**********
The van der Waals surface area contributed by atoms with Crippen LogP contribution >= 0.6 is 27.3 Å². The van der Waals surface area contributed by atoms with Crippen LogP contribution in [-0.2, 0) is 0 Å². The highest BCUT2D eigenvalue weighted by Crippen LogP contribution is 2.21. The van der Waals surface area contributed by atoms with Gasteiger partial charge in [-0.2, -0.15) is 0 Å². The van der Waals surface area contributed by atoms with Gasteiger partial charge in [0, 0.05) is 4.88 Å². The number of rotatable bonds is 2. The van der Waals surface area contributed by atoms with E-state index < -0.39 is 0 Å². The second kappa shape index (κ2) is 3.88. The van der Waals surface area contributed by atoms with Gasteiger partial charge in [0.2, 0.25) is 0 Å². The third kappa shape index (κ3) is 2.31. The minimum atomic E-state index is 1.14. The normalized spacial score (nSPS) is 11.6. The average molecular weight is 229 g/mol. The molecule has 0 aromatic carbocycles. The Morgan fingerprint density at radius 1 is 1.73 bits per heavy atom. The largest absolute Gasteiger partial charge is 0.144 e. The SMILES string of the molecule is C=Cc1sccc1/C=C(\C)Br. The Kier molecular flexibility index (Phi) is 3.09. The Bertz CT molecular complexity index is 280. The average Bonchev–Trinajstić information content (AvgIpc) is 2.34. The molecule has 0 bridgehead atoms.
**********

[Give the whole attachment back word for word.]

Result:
The van der Waals surface area contributed by atoms with Crippen LogP contribution >= 0.6 is 27.3 Å². The van der Waals surface area contributed by atoms with Crippen LogP contribution in [-0.2, 0) is 0 Å². The highest BCUT2D eigenvalue weighted by Crippen LogP contribution is 2.21. The van der Waals surface area contributed by atoms with Gasteiger partial charge in [-0.2, -0.15) is 0 Å². The van der Waals surface area contributed by atoms with Gasteiger partial charge in [0, 0.05) is 4.88 Å². The number of rotatable bonds is 2. The van der Waals surface area contributed by atoms with E-state index < -0.39 is 0 Å². The second kappa shape index (κ2) is 3.88. The van der Waals surface area contributed by atoms with Gasteiger partial charge in [0.2, 0.25) is 0 Å². The third kappa shape index (κ3) is 2.31. The minimum atomic E-state index is 1.14. The normalized spacial score (nSPS) is 11.6. The average molecular weight is 229 g/mol. The molecule has 0 aromatic carbocycles. The Morgan fingerprint density at radius 1 is 1.73 bits per heavy atom. The largest absolute Gasteiger partial charge is 0.144 e. The SMILES string of the molecule is C=Cc1sccc1/C=C(\C)Br. The Kier molecular flexibility index (Phi) is 3.09. The Bertz CT molecular complexity index is 280. The average Bonchev–Trinajstić information content (AvgIpc) is 2.34. The molecule has 0 bridgehead atoms.